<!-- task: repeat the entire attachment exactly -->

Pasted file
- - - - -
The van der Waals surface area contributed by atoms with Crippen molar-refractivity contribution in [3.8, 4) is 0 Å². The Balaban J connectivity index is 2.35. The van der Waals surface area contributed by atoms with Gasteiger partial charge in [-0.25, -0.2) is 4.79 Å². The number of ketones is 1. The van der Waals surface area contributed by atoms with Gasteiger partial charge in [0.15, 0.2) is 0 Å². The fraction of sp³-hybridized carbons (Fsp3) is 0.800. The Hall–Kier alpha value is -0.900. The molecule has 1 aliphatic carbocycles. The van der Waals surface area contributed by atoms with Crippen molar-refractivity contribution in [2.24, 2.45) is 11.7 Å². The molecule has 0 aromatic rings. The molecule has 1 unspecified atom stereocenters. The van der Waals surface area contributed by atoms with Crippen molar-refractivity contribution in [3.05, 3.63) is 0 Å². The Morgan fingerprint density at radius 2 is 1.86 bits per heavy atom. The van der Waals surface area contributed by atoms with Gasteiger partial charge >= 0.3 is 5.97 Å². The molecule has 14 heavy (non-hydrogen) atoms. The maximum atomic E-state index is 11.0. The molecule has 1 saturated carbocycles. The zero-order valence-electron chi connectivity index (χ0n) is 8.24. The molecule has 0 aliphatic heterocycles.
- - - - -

The van der Waals surface area contributed by atoms with Crippen molar-refractivity contribution in [3.8, 4) is 0 Å². The Balaban J connectivity index is 2.35. The van der Waals surface area contributed by atoms with Gasteiger partial charge in [-0.25, -0.2) is 4.79 Å². The number of ketones is 1. The van der Waals surface area contributed by atoms with Gasteiger partial charge in [0.15, 0.2) is 0 Å². The fraction of sp³-hybridized carbons (Fsp3) is 0.800. The Hall–Kier alpha value is -0.900. The molecule has 1 aliphatic carbocycles. The van der Waals surface area contributed by atoms with Crippen molar-refractivity contribution in [2.24, 2.45) is 11.7 Å². The molecule has 0 aromatic rings. The molecule has 1 unspecified atom stereocenters. The van der Waals surface area contributed by atoms with Crippen molar-refractivity contribution in [3.05, 3.63) is 0 Å². The Morgan fingerprint density at radius 2 is 1.86 bits per heavy atom. The van der Waals surface area contributed by atoms with Gasteiger partial charge >= 0.3 is 5.97 Å². The molecule has 14 heavy (non-hydrogen) atoms. The maximum atomic E-state index is 11.0. The molecule has 1 saturated carbocycles. The zero-order valence-electron chi connectivity index (χ0n) is 8.24. The molecule has 0 aliphatic heterocycles.